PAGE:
Its not about finding the truth, its about defending Apollo at any costs.
Is that what you are all about PINKE?



posted on Sep, 13 2010 @ 02:50 AM
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reply to post by FoosM
 


Part of the problem is that some people seem to believe that making a post in reply to a question is the same as actually answering the question.

I believe this may be intentional.



posted on Sep, 13 2010 @ 03:02 AM
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Originally posted by AgentSmith
As you seem to have a problem with the fact that glass can block radiation Foos, I quickly did this experiment for you this morning so you can see for yourself. To reiterate - this is to demonstrate the radiation attenuating properties of standard glass (forgetting that on Apollo it was not even standard glass).



As you can see the glass has a highly significant effect in blocking the radiation.



Thats all when and fine, but If the roles were reversed and I presented you this experiment, you would say
what does that have to do with the radiation found in interstellar space? And where are the tests that showed NASA knew their glass was capable of blocking such radiation? We all know it was great as a heat shield, but radiation? Was it thick enough, was it the correct composition?

That goes for the LM and the helmets of the Astronauts themselves.



posted on Sep, 13 2010 @ 03:02 AM
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It was a dark and stormy night, as FoosM vouched safe:

I told you that there is a possibility that the one and only returned hasselblad went to that museum.
Anyway, I think I have definitive proof they have or had the Apollo 14 Hasselblad.
I await a certain poster's apology.




Is the 'certain poster' me, FoosM? Why do you play games - why not come out and say what you mean? And why did you not post this earlier, and why did you not answer the question about relevance to this thread?

This, if true, certainly deserves a thread of its own. The story of how it got there, and why sources from NASA thru wiki thru Hasselblad are seemingly unaware of it may well be interesting.

FTR, and as I mentioned earlier, I *really* hope this is true. I'll be going to kansas asap!!

Now, as for the apology - here you go (I'm even prepared to give this without actually verifying the camera's existence at that site (but I will be doing that next)):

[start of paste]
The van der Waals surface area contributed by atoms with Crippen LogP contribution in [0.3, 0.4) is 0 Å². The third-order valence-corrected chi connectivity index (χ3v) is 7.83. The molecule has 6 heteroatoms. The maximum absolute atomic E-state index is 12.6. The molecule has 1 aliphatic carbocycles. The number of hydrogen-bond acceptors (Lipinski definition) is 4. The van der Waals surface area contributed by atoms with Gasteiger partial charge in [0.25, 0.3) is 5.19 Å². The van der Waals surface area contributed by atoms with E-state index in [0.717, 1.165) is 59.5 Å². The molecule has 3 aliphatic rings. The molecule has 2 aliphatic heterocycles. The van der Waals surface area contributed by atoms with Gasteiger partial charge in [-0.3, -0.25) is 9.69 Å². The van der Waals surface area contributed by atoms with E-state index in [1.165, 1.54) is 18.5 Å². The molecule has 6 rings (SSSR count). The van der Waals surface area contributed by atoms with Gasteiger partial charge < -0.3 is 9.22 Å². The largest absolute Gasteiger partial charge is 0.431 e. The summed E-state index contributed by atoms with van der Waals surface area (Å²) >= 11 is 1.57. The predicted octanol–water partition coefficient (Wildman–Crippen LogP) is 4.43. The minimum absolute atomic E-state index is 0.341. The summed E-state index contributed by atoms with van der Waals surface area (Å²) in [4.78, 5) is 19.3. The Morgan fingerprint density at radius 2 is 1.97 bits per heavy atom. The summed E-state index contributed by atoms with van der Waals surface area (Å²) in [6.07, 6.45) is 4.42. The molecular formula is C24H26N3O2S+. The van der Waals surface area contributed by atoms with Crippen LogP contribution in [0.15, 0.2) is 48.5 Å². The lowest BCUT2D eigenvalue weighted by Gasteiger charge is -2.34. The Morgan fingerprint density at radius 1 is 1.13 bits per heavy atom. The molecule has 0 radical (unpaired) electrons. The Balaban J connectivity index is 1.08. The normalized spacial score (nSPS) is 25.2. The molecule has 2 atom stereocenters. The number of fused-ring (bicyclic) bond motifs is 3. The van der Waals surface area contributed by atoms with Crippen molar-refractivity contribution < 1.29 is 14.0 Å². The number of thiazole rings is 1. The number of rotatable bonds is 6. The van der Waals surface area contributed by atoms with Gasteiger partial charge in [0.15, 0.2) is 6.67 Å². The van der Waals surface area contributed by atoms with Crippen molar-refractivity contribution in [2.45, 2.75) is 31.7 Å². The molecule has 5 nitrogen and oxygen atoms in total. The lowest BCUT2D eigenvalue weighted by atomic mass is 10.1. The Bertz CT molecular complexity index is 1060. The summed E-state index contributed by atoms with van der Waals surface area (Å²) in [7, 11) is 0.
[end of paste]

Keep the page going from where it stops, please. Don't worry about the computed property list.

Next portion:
FoosM, I am sorry for suggesting that you were incorrect on the topic of a lunar surface camera that was returned to earth.

There you go, no provisos, just a simple sorry. It's easy (mebbe you should try it?). And I'll happily congratulate you on finding it, if it was in fact you that did the hard yards. So I do have one further question - what was your original source for the existence of this camera at that oddly named museum? After all, I presume you wouldn't want to take credit for it - if someone else told you about it. I'd like to raise this issue elsewhere (not the least of which being Hasselblad, so they can correct their information, as well as have an additional note added to the ALSJ, corrections to the wiki, etc..). But I would like to give *appropriate credit*.

So, are you the 'uncoverer'?

ADDED - Ah, you do not have to answer that question. My initial enquiries have revealed that this was uncovered some time ago by others, but for some reason nobody has bothered to try get the record corrected.




edit on 13-9-2010 by CHRLZ because: dang typewriter left some words out. need a new one



posted on Sep, 13 2010 @ 03:11 AM
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reply to post by FoosM
 



Thats all when and fine, but If the roles were reversed and I presented you this experiment, you would say
what does that have to do with the radiation found in interstellar space? And where are the tests that showed NASA knew their glass was capable of blocking such radiation? We all know it was great as a heat shield, but radiation? Was it thick enough, was it the correct composition?

That goes for the LM and the helmets of the Astronauts themselves.


Yes, it's all about you, not facts. Your question about the windows has been answered in principle. If you bring it up again, please provide calculations to prove that the specific alumino-silicate glass was insufficient to block the radiation levels experienced on the actual missions... otherwise you will be considered petulant and childish and be ignored. Why do you keep forgetting that you are the one trying to prove something here? If you have facts to support your case, why don't you bring them to the table?



posted on Sep, 13 2010 @ 03:31 AM
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reply to post by Exuberant1
 



Part of the problem is that some people seem to believe that making a post in reply to a question is the same as actually answering the question.

I believe this may be intentional.


Brilliantly self-referential. Please provide a specific example of someone in this thread, other than FoosM and yourself, doing this.